SHARING AMERICA'S TECH NEWS FROM THE VALLEY TO THE ALLEY
The formula for the anticipated titled draws liberally from two recent hits, Activision’s “Skylanders” and Mojang’s “Minecraft.”
by Scott Alexander, courtesy TheHollywoodReporter –
Disney is betting big that two recent gaming success stories can be combined into a single blockbuster property, one that can turn around the ailing fortunes of its troubled interactive division. Disney Infinity, which will be presented to fans at the D23 Expo in Anaheim this weekend, is set to hit store shelves a week from Tuesday. The title culls characters, songs and locations from across its film library to create a mash-up adventure world.
The title is a gamble on a flexible platform-based approach that will allow the company to pivot quickly on the games it creates around its characters, while leveraging Disney’s long history of success on the merchandising front.
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Although Infinity will be populated with familiar characters like Jack Sparrow and Mr. Incredible, the formula for the title borrows liberally from two prior hits: Activision’s Skylanders and Mojang’s Minecraft. Skylanders is a videogame that interacts with a line of specially constructed action figures that can be placed on a “Portal of Power” (an electronic platform), unlocking additional areas, characters or abilities. Activision debuted the title in 2011.
Skylanders’ combination of cute collectible figurines and compelling gameplay was a near instant success. Figurines sold out in many places. Activision followed its initial release a year later with two additional Skylanders titles. So far, the franchise has sold 100 million toys and generated $1 billion worth of revenue. In 2012, Skylanders outsold both Star Wars and Transformers toys at retail.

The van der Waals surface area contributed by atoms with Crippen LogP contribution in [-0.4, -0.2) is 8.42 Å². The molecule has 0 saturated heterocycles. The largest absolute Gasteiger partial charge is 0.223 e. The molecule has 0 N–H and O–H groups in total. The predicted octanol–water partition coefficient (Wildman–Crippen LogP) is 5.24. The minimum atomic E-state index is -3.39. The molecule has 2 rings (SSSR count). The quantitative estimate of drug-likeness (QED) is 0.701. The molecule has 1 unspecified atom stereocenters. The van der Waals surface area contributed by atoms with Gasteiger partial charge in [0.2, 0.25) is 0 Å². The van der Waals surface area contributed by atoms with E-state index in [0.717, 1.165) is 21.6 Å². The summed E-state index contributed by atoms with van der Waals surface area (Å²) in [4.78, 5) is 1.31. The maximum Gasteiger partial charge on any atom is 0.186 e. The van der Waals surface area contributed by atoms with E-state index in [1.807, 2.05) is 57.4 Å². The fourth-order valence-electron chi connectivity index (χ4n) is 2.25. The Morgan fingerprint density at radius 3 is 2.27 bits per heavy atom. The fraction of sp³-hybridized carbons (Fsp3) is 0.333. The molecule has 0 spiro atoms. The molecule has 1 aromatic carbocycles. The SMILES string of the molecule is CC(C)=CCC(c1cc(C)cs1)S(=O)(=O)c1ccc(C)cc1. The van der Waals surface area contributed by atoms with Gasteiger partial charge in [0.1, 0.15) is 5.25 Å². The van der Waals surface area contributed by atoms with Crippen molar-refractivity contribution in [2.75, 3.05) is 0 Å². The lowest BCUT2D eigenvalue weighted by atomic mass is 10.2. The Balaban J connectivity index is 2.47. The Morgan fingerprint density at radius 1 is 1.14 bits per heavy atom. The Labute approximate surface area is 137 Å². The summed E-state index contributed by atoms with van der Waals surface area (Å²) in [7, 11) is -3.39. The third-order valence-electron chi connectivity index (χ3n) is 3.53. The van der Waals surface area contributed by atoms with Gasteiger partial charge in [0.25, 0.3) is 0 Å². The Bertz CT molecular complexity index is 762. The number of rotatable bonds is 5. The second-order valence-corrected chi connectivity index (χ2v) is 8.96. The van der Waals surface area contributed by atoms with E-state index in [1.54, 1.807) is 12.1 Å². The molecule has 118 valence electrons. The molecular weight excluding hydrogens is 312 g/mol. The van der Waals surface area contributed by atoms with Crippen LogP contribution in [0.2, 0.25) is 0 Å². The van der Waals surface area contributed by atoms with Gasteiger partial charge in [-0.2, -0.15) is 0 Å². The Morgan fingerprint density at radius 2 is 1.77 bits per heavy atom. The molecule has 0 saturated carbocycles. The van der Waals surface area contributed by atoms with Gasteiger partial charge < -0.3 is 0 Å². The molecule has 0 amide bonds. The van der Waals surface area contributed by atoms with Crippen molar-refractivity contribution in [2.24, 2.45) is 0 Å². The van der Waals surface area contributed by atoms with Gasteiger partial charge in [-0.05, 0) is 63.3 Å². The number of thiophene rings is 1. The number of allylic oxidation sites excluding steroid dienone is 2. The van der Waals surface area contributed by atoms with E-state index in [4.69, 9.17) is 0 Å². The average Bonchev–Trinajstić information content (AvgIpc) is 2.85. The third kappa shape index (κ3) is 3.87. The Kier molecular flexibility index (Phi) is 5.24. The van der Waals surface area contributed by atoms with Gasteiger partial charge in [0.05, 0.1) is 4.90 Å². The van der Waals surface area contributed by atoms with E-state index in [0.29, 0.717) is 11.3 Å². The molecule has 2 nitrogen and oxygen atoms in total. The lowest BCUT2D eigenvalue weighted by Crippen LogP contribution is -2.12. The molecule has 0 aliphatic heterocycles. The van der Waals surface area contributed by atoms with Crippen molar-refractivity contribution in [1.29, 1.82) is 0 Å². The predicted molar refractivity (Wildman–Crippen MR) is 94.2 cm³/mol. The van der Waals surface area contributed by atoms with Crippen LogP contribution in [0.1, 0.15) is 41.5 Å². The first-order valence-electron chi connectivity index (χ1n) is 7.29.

The other title that offers a prototype of Disney Infinity is Mojang’s Minecraft. In May of 2009, Mojang, a small, independent video game developer in Finland, released a bare-bones demo of its first product, a Lego-esque, survival-driven construction game called Minecraft. In addition to its survival mode, Minecraft also allowed players to simply build whatever they liked using its resource-unlimited “Creative” mode.
Minecraft hit a nerve with gamers. With no publisher backing and only word of mouth to generate new sales, the company continued to gradually expand the games feature set and acquire new fans. By November 2011, it had racked up 16 million game purchases.
Disney Infinity appears to be mashing the Skylanders and Minecraft concepts together, adding the power of its iconic intellectual property.
In Infinity, as with Skylanders, users will purchase figurines that interface with their computer or game console to affect the virtual world. The content will take the form of traditional videogames: beat-’em ups, platformers or racing games. In a unique twist, though, each figurine (as well as various other “playset” pieces sold separately) will also come with items that be used in a Minecraft-esque construction areas that can be shared with other players.
Players who buy multiple game packs will be able to build hybrid creations that span Disney franchises, allowing you to build a world that has pieces of Pixar films, Disney animated classics and live action fare such as The Lone Ranger and Pirates of the Caribbean.
If Infinity becomes a hit, it would be a boon to the company. Disney Interactive has lost money for the last 18 quarters. 2011 saw severe layoffs across the division and the closure of internal development studio Black Rock. In January of 2013, Disney shuttered Junction point studios, led by games industry legend Warren Spector after its latest title, Epic Mickey: The Power of Two failed to meet expectations.
In April, after acquiring Lucasfilm and LucasArts earlier this year, Disney said it would no longer task Lucasarts with creating games, shifting it to a licensing division and laying off 150 employees. Infinity wasn’t cheap to produce. The company has not announced costs, but experts estimate Skylanders development costs at around $100 million, and Infinity may have cost much more.
Thank you, TiA